In Search Of The Ordinary
What is ordinary? What is normal? I had coffee with an old high school friend of mine earlier this week and as we chatted he asked about my many degrees. I would not trade the blessing of continuing education for anything but I do find my approach to how I process things much different these days. At one time it was all about spirited debate. In the midst of debate the goal would somehow always change from the simple exchange of ideas to winning the debate and proving a point. But now it seems the noise of scholarly debate seems less important. Could it be the noise of the debate sometimes drowns out the importance of getting closer to God?
One of my favorite times of the week is the quiet Sunday morning solitude of the prayer room. It’s here I find what could be described as quiet rest in the silence just spending time with God – sitting with The Master. My dog Samson curls up beside me in the Lazy Boy chair quietly snoozing enjoying his time beside his master as well. In his younger days he would grab a toy and want to play but now he seems quite content to sleep and just be.
I’m once again reading A Year With Merton and today the devotional spoke about a return to the ordinary. In this particular Merton journal entry he writes;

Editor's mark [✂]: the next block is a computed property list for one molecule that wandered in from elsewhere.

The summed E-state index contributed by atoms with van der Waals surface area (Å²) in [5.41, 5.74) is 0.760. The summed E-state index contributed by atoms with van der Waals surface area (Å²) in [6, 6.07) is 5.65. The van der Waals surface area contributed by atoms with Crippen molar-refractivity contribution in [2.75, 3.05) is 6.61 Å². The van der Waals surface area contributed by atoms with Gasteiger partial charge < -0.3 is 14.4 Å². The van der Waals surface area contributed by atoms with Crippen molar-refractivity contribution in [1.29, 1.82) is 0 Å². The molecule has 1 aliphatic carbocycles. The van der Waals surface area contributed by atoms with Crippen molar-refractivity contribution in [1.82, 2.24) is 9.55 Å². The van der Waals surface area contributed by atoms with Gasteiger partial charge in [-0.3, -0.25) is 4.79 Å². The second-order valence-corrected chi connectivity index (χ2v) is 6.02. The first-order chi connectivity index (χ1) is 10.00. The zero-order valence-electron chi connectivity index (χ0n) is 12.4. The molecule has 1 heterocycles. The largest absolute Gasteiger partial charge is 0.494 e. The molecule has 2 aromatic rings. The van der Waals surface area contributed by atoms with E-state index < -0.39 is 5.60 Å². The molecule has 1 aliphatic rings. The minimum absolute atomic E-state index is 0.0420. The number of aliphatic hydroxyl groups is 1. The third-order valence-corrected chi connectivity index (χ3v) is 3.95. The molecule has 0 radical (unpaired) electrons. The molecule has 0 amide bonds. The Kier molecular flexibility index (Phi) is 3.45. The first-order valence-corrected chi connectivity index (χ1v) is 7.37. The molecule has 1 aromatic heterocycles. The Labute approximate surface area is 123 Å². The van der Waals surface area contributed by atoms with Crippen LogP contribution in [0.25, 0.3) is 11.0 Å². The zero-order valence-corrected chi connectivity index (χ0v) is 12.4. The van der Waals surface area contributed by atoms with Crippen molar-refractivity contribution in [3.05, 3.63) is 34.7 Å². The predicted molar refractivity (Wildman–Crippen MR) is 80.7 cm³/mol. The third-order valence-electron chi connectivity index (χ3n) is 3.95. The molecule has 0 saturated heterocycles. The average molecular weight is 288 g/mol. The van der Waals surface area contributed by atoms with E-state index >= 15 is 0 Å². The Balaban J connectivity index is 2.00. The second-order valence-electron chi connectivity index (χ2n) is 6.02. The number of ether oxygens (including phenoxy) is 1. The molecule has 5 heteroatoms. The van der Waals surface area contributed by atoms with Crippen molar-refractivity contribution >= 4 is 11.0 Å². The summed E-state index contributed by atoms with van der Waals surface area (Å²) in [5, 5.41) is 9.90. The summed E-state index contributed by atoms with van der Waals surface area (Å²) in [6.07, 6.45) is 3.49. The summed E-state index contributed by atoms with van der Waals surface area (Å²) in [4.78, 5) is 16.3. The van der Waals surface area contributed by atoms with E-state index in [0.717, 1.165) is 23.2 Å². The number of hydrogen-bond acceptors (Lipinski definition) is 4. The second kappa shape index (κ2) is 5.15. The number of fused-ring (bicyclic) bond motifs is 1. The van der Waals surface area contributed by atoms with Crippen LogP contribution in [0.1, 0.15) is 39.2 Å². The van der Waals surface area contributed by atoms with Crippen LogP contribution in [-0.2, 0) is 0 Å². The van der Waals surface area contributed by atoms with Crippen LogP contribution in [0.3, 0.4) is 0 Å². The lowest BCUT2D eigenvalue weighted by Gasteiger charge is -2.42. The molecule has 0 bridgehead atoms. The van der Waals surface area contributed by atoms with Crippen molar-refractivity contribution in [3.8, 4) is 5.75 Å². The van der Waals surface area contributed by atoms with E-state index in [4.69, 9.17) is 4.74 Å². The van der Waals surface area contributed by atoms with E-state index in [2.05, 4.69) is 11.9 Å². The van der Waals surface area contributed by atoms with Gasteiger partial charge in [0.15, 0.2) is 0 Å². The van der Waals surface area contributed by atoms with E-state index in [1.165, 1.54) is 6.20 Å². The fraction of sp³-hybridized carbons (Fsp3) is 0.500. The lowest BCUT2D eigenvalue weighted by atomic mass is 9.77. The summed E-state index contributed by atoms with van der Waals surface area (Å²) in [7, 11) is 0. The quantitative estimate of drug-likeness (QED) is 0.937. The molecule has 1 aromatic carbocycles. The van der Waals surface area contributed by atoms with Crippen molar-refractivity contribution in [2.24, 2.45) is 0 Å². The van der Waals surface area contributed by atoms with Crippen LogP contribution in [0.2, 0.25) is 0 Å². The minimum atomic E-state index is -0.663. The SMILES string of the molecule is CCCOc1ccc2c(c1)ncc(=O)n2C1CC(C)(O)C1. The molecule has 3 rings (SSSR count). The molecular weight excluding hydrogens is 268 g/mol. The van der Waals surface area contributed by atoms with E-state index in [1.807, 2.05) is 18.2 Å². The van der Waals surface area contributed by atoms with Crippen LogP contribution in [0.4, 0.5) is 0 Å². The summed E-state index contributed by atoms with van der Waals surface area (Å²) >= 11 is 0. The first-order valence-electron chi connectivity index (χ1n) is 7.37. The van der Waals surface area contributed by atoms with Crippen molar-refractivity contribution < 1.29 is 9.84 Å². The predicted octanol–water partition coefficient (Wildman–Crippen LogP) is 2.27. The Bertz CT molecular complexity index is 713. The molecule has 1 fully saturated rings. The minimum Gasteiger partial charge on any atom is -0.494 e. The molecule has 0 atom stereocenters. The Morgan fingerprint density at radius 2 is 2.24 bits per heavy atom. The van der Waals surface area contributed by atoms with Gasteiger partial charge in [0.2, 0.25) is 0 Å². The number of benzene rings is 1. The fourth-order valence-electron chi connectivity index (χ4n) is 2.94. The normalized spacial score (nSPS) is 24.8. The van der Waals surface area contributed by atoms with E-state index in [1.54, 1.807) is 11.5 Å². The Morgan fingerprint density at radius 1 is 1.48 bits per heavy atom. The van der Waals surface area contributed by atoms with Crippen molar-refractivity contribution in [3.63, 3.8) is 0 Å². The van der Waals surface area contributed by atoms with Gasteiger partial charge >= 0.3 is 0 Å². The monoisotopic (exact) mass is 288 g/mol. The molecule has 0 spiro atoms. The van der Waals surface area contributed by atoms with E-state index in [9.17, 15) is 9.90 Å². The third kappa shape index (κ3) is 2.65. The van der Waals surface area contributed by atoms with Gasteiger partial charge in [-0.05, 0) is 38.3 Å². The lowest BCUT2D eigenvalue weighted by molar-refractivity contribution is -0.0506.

Here at the hermitage everything is ordinary and silent. What is not ordinary – the tension of meeting people, discussion, ideas. While this is good, illusion gets into it. The unimportant becomes important. Words and images become more important than life.
We live in a world full of distractions, clutter and noise. To truly grow in the things of God we need to find a way to strip away the noise and then – just as Elijah did – find the still small voice of God in the silence. Merton concludes his journal entry for this particular day by writing; “I need very much this silence. Here alone can I find my way because here alone the way is right in front of my face and it is God’s way for me – there really is no other”. I’m not saying the only way to find God is to withdraw from life totally and become a hermit as Merton did. But maybe there is some sound truth in the importance of getting away from the noise of life from time to time and find the silence where we discover the “still small voice of God” alive and well – and very refreshing.